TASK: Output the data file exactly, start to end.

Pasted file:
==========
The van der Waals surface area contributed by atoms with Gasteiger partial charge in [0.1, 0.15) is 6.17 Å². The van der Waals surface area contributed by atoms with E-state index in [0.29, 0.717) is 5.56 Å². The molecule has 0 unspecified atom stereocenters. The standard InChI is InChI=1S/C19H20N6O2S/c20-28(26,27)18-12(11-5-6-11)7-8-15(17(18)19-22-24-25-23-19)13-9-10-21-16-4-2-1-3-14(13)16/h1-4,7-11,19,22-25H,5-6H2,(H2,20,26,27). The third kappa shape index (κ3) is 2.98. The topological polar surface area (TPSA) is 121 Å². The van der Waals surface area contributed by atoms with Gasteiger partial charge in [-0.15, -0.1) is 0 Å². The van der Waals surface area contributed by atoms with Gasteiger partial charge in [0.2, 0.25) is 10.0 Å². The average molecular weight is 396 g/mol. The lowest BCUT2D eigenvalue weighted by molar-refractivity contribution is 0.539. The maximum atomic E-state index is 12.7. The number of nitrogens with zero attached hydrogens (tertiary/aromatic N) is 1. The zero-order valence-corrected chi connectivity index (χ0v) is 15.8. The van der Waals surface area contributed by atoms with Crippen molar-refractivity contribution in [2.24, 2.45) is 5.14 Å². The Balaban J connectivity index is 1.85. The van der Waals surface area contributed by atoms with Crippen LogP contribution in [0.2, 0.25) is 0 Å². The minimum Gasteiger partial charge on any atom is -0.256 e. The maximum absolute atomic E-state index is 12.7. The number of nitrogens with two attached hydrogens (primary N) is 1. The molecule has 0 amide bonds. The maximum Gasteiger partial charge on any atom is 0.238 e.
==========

The van der Waals surface area contributed by atoms with Gasteiger partial charge in [0.1, 0.15) is 6.17 Å². The van der Waals surface area contributed by atoms with E-state index in [0.29, 0.717) is 5.56 Å². The molecule has 0 unspecified atom stereocenters. The standard InChI is InChI=1S/C19H20N6O2S/c20-28(26,27)18-12(11-5-6-11)7-8-15(17(18)19-22-24-25-23-19)13-9-10-21-16-4-2-1-3-14(13)16/h1-4,7-11,19,22-25H,5-6H2,(H2,20,26,27). The third kappa shape index (κ3) is 2.98. The topological polar surface area (TPSA) is 121 Å². The van der Waals surface area contributed by atoms with Gasteiger partial charge in [-0.15, -0.1) is 0 Å². The van der Waals surface area contributed by atoms with Gasteiger partial charge in [0.2, 0.25) is 10.0 Å². The average molecular weight is 396 g/mol. The lowest BCUT2D eigenvalue weighted by molar-refractivity contribution is 0.539. The maximum atomic E-state index is 12.7. The number of nitrogens with zero attached hydrogens (tertiary/aromatic N) is 1. The zero-order valence-corrected chi connectivity index (χ0v) is 15.8. The van der Waals surface area contributed by atoms with Crippen molar-refractivity contribution in [2.24, 2.45) is 5.14 Å². The Balaban J connectivity index is 1.85. The van der Waals surface area contributed by atoms with Crippen LogP contribution in [0.2, 0.25) is 0 Å². The minimum Gasteiger partial charge on any atom is -0.256 e. The maximum absolute atomic E-state index is 12.7. The number of nitrogens with two attached hydrogens (primary N) is 1. The molecule has 0 amide bonds. The maximum Gasteiger partial charge on any atom is 0.238 e.